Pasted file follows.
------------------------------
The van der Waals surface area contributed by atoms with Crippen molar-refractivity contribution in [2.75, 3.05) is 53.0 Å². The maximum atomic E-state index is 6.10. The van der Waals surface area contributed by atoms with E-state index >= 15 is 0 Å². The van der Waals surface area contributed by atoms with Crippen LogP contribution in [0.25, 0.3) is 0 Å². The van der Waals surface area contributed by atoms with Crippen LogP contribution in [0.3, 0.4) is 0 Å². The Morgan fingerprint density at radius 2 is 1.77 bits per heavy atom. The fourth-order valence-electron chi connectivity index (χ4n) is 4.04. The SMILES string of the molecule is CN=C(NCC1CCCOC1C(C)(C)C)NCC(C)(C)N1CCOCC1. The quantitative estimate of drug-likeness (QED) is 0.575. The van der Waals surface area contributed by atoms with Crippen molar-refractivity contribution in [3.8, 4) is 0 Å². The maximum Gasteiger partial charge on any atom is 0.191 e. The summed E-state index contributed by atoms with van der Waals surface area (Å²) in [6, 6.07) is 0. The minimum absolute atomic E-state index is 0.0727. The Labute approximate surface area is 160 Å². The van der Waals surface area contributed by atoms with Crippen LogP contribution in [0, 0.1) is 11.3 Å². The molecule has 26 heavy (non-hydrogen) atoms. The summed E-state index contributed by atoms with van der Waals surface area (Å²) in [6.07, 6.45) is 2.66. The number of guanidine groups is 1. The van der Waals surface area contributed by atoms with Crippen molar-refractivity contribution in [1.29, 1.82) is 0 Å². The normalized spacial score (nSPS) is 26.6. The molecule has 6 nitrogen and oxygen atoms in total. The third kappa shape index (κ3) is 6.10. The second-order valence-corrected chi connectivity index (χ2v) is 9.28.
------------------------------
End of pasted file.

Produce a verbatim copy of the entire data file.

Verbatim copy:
The van der Waals surface area contributed by atoms with Crippen molar-refractivity contribution in [2.75, 3.05) is 53.0 Å². The maximum atomic E-state index is 6.10. The van der Waals surface area contributed by atoms with E-state index >= 15 is 0 Å². The van der Waals surface area contributed by atoms with Crippen LogP contribution in [0.25, 0.3) is 0 Å². The van der Waals surface area contributed by atoms with Crippen LogP contribution in [0.3, 0.4) is 0 Å². The Morgan fingerprint density at radius 2 is 1.77 bits per heavy atom. The fourth-order valence-electron chi connectivity index (χ4n) is 4.04. The SMILES string of the molecule is CN=C(NCC1CCCOC1C(C)(C)C)NCC(C)(C)N1CCOCC1. The quantitative estimate of drug-likeness (QED) is 0.575. The van der Waals surface area contributed by atoms with Crippen molar-refractivity contribution in [3.8, 4) is 0 Å². The maximum Gasteiger partial charge on any atom is 0.191 e. The summed E-state index contributed by atoms with van der Waals surface area (Å²) in [6, 6.07) is 0. The minimum absolute atomic E-state index is 0.0727. The Labute approximate surface area is 160 Å². The van der Waals surface area contributed by atoms with Crippen LogP contribution in [0, 0.1) is 11.3 Å². The molecule has 26 heavy (non-hydrogen) atoms. The summed E-state index contributed by atoms with van der Waals surface area (Å²) in [6.07, 6.45) is 2.66. The number of guanidine groups is 1. The van der Waals surface area contributed by atoms with Crippen molar-refractivity contribution in [1.29, 1.82) is 0 Å². The normalized spacial score (nSPS) is 26.6. The molecule has 6 nitrogen and oxygen atoms in total. The third kappa shape index (κ3) is 6.10. The second-order valence-corrected chi connectivity index (χ2v) is 9.28.